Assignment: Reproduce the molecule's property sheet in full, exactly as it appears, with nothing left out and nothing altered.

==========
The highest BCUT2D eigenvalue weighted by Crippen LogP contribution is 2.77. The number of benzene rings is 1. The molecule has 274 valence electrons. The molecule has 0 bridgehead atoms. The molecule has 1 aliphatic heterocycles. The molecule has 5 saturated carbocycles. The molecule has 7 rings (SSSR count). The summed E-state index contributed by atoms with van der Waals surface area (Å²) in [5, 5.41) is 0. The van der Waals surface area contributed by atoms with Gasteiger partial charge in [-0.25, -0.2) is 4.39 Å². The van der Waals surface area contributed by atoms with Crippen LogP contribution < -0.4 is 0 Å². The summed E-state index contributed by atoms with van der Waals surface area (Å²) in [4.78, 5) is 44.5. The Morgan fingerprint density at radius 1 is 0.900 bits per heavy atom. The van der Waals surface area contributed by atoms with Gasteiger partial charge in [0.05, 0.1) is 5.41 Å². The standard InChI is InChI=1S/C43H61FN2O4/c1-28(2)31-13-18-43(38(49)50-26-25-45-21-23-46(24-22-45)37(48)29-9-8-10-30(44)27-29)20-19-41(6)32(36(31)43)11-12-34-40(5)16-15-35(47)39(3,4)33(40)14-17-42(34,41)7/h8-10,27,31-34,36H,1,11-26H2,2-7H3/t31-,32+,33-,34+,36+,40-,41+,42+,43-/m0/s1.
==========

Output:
The highest BCUT2D eigenvalue weighted by Crippen LogP contribution is 2.77. The number of benzene rings is 1. The molecule has 274 valence electrons. The molecule has 0 bridgehead atoms. The molecule has 1 aliphatic heterocycles. The molecule has 5 saturated carbocycles. The molecule has 7 rings (SSSR count). The summed E-state index contributed by atoms with van der Waals surface area (Å²) in [5, 5.41) is 0. The van der Waals surface area contributed by atoms with Gasteiger partial charge in [-0.25, -0.2) is 4.39 Å². The van der Waals surface area contributed by atoms with Crippen LogP contribution < -0.4 is 0 Å². The summed E-state index contributed by atoms with van der Waals surface area (Å²) in [4.78, 5) is 44.5. The Morgan fingerprint density at radius 1 is 0.900 bits per heavy atom. The van der Waals surface area contributed by atoms with Gasteiger partial charge in [0.05, 0.1) is 5.41 Å². The standard InChI is InChI=1S/C43H61FN2O4/c1-28(2)31-13-18-43(38(49)50-26-25-45-21-23-46(24-22-45)37(48)29-9-8-10-30(44)27-29)20-19-41(6)32(36(31)43)11-12-34-40(5)16-15-35(47)39(3,4)33(40)14-17-42(34,41)7/h8-10,27,31-34,36H,1,11-26H2,2-7H3/t31-,32+,33-,34+,36+,40-,41+,42+,43-/m0/s1.